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Gift from Alumnus Gregory Olsen

U.Va. School Of Engineering Receives $15 Million For Materials Science -- Largest Gift In School’s History

December 19, 2000 -- Gregory H. Olsen, president and CEO of Sensors Unlimited Inc., a fiber optics firm based in Princeton, N.J., has pledged $15 million to the University of Virginia. Benefiting the Department of Materials Science and Engineering, where Olsen received a Ph.D. degree in 1971, the gift is the largest ever received by the University’s School of Engineering and Applied Science. It complements a significant effort under way to expand engineering research activities at the University, particularly in the area of new materials.

"We are especially grateful to Greg Olsen for his most generous gift to the Engineering School," said University President John T. Casteen III. "It comes at a critical time as the University accelerates efforts to strengthen the areas of science and technology. Greg's interest and understanding of what is needed to move the school forward will be key to Engineering's ability to achieve excellence in materials science."

The gift will assure the construction of a new $14 million building that will greatly expand the department’s research and teaching space and also will provide new conference rooms and faculty offices, among other facilities. The Engineering School will recommend to the University’s Board of Visitors that the building be named Wilsdorf Hall in honor of the late Heinz Wilsdorf, first chair of the department, and his wife, Doris Kuhlmann-Wilsdorf, University Professor of Applied Science. The new structure, due to begin construction in 2002, will connect the University’s Materials Science and Chemical Engineering buildings.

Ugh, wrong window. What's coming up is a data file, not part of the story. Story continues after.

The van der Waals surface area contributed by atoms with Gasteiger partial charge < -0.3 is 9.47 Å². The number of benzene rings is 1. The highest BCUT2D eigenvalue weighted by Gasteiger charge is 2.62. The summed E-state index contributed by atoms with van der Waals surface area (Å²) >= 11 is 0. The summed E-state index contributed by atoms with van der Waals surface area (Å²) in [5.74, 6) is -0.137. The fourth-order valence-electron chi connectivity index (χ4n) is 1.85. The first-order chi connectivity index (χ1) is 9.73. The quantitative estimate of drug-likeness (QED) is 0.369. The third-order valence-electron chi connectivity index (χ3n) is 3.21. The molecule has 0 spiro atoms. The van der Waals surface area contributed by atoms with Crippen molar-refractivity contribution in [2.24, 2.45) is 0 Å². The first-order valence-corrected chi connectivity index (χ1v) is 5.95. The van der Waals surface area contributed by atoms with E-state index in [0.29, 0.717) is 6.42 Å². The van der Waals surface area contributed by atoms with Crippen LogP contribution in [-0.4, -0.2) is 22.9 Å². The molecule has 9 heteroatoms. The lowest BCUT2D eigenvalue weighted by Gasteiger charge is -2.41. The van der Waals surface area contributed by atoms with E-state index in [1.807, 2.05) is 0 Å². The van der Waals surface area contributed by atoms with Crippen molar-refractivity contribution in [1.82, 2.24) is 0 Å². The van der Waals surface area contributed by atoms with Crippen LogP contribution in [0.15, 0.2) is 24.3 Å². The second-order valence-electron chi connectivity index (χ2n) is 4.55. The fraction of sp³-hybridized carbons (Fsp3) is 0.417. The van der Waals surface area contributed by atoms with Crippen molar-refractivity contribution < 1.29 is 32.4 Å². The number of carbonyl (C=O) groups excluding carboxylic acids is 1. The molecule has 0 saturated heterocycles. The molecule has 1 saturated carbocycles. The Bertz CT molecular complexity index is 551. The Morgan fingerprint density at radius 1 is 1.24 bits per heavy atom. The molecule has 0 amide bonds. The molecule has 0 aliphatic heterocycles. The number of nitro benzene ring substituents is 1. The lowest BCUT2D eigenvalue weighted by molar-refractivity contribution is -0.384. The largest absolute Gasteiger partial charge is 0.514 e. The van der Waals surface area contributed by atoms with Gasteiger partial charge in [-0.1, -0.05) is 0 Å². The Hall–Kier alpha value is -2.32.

Olsen’s gift also will provide discretionary funds that the department can use where the need is greatest. According to Richard W. Miksad, dean of the School of Engineering and Applied Science, the contribution will enable an already highly ranked program to move into new areas of advanced materials research.

"The additional space provided by this building will allow for new collaborative projects between various departments and schools at the University," Miksad said. "Such collaborations are important to our school’s leadership in emerging technologies."

As a student working under the direction of Professor William Jesser, Olsen conducted research at the University on phase transformations in epitaxial thin films of iron. Eventually shifting his focus from metals to semiconductors to fiber optics, he worked with RCA labs in Princeton before founding Epitaxx in 1984 and Sensors Unlimited in 1991.

"It is with great pride that I’ve watched Greg’s successes over the years. I’m delighted that he has chosen to contribute such an important gift in support of our department," said Jesser, now chair of the Department of Materials Science and Engineering.

The gift resulted from the recent acquisition of Sensors Unlimited by Finisar Corp., whose founder, Frank Levinson, received a Ph.D. degree in astronomy at the University in 1980. In addition to serving as president and CEO of Sensors Unlimited, now a subsidiary of Finisar, Olsen is executive vice president and a board member of Finisar Corp.

Olsen speaks highly of the depth and breadth of the training he received in the University’s Engineering School. "The principles are the same, whether we’re talking metals, semiconductors, or plastics," he said. "Twenty-four years later, I am still using the background I got in materials science. I’m very high on Virginia that way."

Contact: Carol Wood, (804) 924-6189

FOR ADDITIONAL INFORMATION: please contact the Office of University Relations at (804) 924-7116. Television reporters should contact the TV News Office at (804) 924-7550.
SOURCE: U.Va. News Services

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